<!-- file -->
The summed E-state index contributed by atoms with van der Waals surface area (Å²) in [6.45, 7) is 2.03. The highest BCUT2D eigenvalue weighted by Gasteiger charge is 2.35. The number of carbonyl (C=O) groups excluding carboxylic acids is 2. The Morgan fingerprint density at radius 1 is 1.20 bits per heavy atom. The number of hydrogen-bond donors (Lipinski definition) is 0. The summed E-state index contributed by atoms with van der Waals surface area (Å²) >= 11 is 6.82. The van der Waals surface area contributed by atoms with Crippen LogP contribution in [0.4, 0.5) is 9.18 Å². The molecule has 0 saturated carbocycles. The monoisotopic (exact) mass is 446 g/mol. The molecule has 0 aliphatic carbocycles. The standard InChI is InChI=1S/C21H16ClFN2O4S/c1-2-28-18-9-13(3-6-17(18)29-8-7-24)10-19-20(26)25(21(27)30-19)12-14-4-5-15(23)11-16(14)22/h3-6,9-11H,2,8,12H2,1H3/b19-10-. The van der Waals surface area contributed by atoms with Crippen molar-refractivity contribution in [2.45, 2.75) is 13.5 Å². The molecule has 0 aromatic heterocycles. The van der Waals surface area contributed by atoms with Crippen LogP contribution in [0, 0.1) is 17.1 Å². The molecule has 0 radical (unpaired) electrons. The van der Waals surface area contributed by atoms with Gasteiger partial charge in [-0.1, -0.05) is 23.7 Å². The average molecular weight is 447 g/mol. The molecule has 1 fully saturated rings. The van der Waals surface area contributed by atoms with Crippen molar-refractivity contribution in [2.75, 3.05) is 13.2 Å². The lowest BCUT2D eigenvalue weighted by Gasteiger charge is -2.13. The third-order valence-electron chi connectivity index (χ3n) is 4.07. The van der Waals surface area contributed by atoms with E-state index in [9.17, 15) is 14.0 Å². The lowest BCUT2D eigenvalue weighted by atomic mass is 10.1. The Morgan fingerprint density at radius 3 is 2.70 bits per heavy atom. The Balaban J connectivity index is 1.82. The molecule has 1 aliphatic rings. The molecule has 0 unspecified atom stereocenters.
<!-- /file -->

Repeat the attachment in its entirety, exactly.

The summed E-state index contributed by atoms with van der Waals surface area (Å²) in [6.45, 7) is 2.03. The highest BCUT2D eigenvalue weighted by Gasteiger charge is 2.35. The number of carbonyl (C=O) groups excluding carboxylic acids is 2. The Morgan fingerprint density at radius 1 is 1.20 bits per heavy atom. The number of hydrogen-bond donors (Lipinski definition) is 0. The summed E-state index contributed by atoms with van der Waals surface area (Å²) >= 11 is 6.82. The van der Waals surface area contributed by atoms with Crippen LogP contribution in [0.4, 0.5) is 9.18 Å². The molecule has 0 saturated carbocycles. The monoisotopic (exact) mass is 446 g/mol. The molecule has 0 aliphatic carbocycles. The standard InChI is InChI=1S/C21H16ClFN2O4S/c1-2-28-18-9-13(3-6-17(18)29-8-7-24)10-19-20(26)25(21(27)30-19)12-14-4-5-15(23)11-16(14)22/h3-6,9-11H,2,8,12H2,1H3/b19-10-. The van der Waals surface area contributed by atoms with Crippen molar-refractivity contribution in [2.45, 2.75) is 13.5 Å². The molecule has 0 aromatic heterocycles. The van der Waals surface area contributed by atoms with Crippen LogP contribution in [0, 0.1) is 17.1 Å². The molecule has 0 radical (unpaired) electrons. The van der Waals surface area contributed by atoms with Gasteiger partial charge in [-0.1, -0.05) is 23.7 Å². The average molecular weight is 447 g/mol. The molecule has 1 fully saturated rings. The van der Waals surface area contributed by atoms with Crippen molar-refractivity contribution in [2.75, 3.05) is 13.2 Å². The lowest BCUT2D eigenvalue weighted by Gasteiger charge is -2.13. The third-order valence-electron chi connectivity index (χ3n) is 4.07. The van der Waals surface area contributed by atoms with E-state index in [9.17, 15) is 14.0 Å². The lowest BCUT2D eigenvalue weighted by atomic mass is 10.1. The Morgan fingerprint density at radius 3 is 2.70 bits per heavy atom. The Balaban J connectivity index is 1.82. The molecule has 1 aliphatic rings. The molecule has 0 unspecified atom stereocenters.